Making a good product is an important responsibility, especially if the product is close enough to someone that it can be the difference between life and death. Even though the end result might by calm, designing a calm, human-centered product requires some anxiety and perfectionism from everyone on the team, not just the designer.
She’s designed a Calm Design quiz, gives a score card for your product. As the quiz applicable to every kind of product, not just apps, it has questions that you can skip over if they’re not relevant — e.g. whether the products has physical buttons with a blue screen.
It’s a clever way to package up design principles, I think. For example, without reading her book, and over and above regular accessibility guidelines, I learned that the following might be good for MoodleNet:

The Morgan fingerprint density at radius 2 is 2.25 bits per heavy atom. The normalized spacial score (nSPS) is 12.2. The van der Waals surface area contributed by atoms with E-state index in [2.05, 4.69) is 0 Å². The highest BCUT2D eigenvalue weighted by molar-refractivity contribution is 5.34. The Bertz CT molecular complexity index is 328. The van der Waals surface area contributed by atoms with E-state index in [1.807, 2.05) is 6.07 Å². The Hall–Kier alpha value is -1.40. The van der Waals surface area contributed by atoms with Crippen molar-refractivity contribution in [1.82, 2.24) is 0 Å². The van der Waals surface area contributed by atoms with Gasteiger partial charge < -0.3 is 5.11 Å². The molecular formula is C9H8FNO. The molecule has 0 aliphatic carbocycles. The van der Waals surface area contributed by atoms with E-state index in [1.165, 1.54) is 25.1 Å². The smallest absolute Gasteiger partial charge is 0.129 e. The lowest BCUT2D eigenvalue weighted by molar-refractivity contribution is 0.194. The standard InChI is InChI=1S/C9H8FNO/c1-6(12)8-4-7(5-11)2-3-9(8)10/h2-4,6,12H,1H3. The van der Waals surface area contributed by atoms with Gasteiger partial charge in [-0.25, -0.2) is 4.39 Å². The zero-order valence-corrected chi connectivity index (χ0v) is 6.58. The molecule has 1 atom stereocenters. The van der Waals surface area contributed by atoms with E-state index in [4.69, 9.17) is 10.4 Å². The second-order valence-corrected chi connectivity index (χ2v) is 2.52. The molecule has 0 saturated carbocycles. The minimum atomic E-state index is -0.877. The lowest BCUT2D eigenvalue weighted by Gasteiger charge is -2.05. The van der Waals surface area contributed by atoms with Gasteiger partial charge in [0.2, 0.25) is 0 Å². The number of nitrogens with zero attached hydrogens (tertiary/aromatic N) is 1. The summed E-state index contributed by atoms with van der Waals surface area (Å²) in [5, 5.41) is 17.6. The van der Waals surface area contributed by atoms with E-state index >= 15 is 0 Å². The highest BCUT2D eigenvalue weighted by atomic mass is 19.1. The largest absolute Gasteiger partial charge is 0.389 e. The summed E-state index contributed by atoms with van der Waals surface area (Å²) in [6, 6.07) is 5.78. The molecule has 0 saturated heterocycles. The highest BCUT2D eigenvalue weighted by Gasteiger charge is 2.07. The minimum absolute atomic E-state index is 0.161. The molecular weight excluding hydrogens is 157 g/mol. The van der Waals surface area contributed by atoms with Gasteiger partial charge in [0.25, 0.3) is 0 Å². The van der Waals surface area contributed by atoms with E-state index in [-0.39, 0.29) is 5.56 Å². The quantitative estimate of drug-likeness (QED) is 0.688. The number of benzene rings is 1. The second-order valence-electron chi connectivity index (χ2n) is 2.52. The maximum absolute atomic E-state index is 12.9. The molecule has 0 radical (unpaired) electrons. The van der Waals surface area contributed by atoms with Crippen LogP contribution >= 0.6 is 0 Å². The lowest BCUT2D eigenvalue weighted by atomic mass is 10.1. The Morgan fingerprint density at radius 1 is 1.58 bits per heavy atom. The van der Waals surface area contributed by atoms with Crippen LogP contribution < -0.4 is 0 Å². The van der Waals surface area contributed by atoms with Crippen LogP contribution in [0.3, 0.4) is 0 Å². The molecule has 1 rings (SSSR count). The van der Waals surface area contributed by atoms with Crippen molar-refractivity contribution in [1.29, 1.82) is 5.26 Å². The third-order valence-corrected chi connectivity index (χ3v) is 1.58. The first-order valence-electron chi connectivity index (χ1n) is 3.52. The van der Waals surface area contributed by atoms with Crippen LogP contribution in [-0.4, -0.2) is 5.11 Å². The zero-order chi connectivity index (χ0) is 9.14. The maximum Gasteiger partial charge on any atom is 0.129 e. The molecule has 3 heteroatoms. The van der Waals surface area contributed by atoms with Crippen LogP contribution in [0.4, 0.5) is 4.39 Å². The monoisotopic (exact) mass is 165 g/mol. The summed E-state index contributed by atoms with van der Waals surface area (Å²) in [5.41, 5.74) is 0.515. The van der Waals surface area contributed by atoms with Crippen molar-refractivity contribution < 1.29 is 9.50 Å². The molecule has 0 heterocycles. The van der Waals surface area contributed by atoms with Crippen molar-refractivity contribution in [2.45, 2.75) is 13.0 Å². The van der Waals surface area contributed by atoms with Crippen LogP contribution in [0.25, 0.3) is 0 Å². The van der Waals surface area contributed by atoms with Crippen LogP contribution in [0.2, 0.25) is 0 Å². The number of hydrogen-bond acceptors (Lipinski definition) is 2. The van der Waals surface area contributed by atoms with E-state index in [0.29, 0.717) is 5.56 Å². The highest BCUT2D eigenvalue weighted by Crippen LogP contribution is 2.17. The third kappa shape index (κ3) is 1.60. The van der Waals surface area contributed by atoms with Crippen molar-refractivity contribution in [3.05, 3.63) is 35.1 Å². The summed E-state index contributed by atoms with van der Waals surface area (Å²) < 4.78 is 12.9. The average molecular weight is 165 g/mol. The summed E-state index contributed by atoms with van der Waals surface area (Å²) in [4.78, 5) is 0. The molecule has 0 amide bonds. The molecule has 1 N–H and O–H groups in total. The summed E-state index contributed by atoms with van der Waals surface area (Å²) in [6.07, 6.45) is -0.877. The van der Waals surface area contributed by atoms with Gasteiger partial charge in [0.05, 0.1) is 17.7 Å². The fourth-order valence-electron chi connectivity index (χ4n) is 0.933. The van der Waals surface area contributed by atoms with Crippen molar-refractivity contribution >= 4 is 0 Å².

- Stable interfaces
- Grouping frequently used icons
- Allowing users to prominently display favourite commands
- Turning Notifications off by default (except the most important ones)
- Allow export of user data at any time
- Include different notification types based on importance
- Maintain some functionality even without internet connection
It’s a great approach, and it would be very interesting to score some of most favourite (and least favourite) products. For example, as I said to Dai during the podcast when we discussed this, my Volvo V60’s driver display would score pretty highly.
Source: Amber Case